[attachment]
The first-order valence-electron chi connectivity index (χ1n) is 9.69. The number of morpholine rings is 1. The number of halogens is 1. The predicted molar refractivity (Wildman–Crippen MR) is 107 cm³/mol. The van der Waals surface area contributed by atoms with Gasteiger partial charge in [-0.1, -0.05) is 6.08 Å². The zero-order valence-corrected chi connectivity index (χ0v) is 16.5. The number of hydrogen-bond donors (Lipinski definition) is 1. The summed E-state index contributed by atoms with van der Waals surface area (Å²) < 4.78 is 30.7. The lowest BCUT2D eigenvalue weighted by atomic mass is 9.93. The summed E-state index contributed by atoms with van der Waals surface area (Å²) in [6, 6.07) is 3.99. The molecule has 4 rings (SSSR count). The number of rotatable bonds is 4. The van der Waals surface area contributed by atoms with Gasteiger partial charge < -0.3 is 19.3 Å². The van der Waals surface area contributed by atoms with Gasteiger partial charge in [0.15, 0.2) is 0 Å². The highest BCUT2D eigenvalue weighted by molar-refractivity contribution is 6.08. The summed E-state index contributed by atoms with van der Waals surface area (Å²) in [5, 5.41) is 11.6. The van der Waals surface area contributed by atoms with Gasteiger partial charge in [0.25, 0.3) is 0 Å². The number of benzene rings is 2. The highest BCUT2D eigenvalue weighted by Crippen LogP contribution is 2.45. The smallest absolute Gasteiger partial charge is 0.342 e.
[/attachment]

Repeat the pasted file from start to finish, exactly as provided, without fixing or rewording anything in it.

The first-order valence-electron chi connectivity index (χ1n) is 9.69. The number of morpholine rings is 1. The number of halogens is 1. The predicted molar refractivity (Wildman–Crippen MR) is 107 cm³/mol. The van der Waals surface area contributed by atoms with Gasteiger partial charge in [-0.1, -0.05) is 6.08 Å². The zero-order valence-corrected chi connectivity index (χ0v) is 16.5. The number of hydrogen-bond donors (Lipinski definition) is 1. The summed E-state index contributed by atoms with van der Waals surface area (Å²) < 4.78 is 30.7. The lowest BCUT2D eigenvalue weighted by atomic mass is 9.93. The summed E-state index contributed by atoms with van der Waals surface area (Å²) in [6, 6.07) is 3.99. The molecule has 4 rings (SSSR count). The number of rotatable bonds is 4. The van der Waals surface area contributed by atoms with Gasteiger partial charge < -0.3 is 19.3 Å². The van der Waals surface area contributed by atoms with Gasteiger partial charge in [0.15, 0.2) is 0 Å². The highest BCUT2D eigenvalue weighted by molar-refractivity contribution is 6.08. The summed E-state index contributed by atoms with van der Waals surface area (Å²) in [5, 5.41) is 11.6. The van der Waals surface area contributed by atoms with Gasteiger partial charge in [0.25, 0.3) is 0 Å². The number of benzene rings is 2. The highest BCUT2D eigenvalue weighted by Crippen LogP contribution is 2.45. The smallest absolute Gasteiger partial charge is 0.342 e.